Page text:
120 F.3d 1045, reversed and remanded.
[ Kennedy ]
[ Souter ]
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NOTE: Where it is feasible, a syllabus (headnote) will be released, as is being done in connection with this case, at the time the opinion is issued.
The syllabus constitutes no part of the opinion of the Court but has been prepared by the Reporter of Decisions for the convenience of the reader.
See United States v. Detroit Timber & Lumber Co., 200 U.S. 321, 337.




No. 97—215. Argued December 9, 1997–Decided April 29, 1998

In 1983, respondent Thompson was convicted of rape and murder and sentenced to death in a California state court. The special circumstance of murder during the commission of rape made him eligible for the death penalty. In ruling on his first federal habeas petition in 1995, the District Court, inter alia, granted relief on his rape conviction and the rape special circumstance, thus invalidating his death sentence. A Ninth Circuit panel reversed the grant in June 1996, and it denied Thompson’s petition for rehearing and suggestion for hearing en banc in March 1997. In June, Thompson’s certiorari petition was denied, and the Ninth Circuit issued a mandate denying all habeas relief. The State then set an August execution date, and the State Supreme Court denied Thompson’s fourth state habeas petition. Two days before the execution, however, the en banc Ninth Circuit recalled its mandate sua sponte, based on claims and evidence presented in Thompson’s first habeas petition. The court had delayed action in the interests of comity until the conclusion of his fourth state habeas proceeding. It asserted it had recalled the mandate because procedural misunderstandings at the court prevented it from calling for en banc review before the mandate issued, and because the original panel’s decision would lead to a miscarriage of justice. In granting habeas relief, the court found that Thompson was denied effective assistance of counsel at trial by his attorney’s failure to contest the conclusions of the State’s forensic expert and to impeach the credibility of two jailhouse informants.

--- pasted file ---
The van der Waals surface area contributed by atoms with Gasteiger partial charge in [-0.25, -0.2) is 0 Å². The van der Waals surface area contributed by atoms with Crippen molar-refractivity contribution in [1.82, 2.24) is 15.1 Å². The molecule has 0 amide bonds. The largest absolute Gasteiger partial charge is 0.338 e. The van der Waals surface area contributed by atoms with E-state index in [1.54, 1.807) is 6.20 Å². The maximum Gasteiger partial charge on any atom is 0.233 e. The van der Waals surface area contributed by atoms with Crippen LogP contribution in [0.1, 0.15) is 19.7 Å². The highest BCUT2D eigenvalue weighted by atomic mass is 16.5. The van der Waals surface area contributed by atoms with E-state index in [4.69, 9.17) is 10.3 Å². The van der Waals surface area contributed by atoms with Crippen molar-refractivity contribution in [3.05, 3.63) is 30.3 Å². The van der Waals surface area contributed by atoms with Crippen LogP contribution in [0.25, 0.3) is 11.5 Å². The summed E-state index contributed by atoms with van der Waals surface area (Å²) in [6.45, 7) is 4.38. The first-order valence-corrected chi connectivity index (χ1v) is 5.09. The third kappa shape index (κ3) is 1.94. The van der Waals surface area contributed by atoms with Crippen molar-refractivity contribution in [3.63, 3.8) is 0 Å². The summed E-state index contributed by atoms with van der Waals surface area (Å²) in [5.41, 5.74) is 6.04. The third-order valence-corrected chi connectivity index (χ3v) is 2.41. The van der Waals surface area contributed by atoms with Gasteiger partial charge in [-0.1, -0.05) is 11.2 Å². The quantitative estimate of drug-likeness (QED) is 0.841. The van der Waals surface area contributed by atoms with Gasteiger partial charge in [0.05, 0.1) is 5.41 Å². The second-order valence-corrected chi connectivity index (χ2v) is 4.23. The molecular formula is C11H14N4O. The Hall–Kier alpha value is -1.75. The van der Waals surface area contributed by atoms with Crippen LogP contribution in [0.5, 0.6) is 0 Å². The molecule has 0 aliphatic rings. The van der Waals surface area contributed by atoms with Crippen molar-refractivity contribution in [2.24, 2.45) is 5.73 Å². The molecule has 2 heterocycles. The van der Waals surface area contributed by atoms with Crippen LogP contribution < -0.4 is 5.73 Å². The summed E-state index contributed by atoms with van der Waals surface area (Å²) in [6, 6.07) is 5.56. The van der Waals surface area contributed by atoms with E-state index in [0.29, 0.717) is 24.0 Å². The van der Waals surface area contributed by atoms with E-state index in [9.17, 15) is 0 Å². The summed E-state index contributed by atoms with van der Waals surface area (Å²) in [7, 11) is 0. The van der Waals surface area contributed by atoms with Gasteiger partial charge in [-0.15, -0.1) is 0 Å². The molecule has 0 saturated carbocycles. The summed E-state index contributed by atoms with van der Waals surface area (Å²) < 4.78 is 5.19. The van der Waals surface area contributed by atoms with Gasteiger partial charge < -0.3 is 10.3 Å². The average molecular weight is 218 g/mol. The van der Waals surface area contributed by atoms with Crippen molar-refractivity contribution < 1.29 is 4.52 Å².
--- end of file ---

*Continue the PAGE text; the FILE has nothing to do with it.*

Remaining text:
1. The courts of appeals’ inherent power to recall their mandates, subject to review for an abuse of discretion, Hawaii Housing Authority v. Midkiff, 463 U.S. 1323, 1324 (Rehnquist, J., in chambers), is a power of last resort, to be held in reserve against grave, unforeseen circumstances. The Ninth Circuit’s recall decision rests on the most doubtful of grounds. Even if its en banc process somehow malfunctioned, the court compounded the error by delaying further action for more than four months after the alleged misunderstandings occurred. The promptness with which a court acts to correct its mistakes is evidence of the adequacy of its grounds for reopening the case. Here, just two days before the scheduled execution, the court recalled a judgment on which the State, not to mention this Court, had placed heavy reliance. It is no answer for the court to assert it delayed action in the interests of comity when it considered only the State Supreme Court’s interest in resolving Thompson’s fourth habeas petition and not the more vital interests of California’s executive branch. Pp. 10—13.

2. The recall was consistent with the letter of the Antiterrorism and Effective Death Penalty Act of 1996 (AEDPA), which sets limits on successive federal habeas applications. Since the court’s specific recitation that it acted on the exclusive basis of Thompson’s first federal petition is not disproved by consideration of matters presented in a later filing, the court is deemed to have acted on the first, rather than a successive, application. Although AEDPA’s terms do not govern this case, a court of appeals must exercise its discretion in a manner consistent with the objects of that statute and, in a habeas case, must be guided by the general principles underlying this Court’s habeas jurisprudence. Pp. 13—15.

3. The recall was a grave abuse of discretion. Pp. 15—26.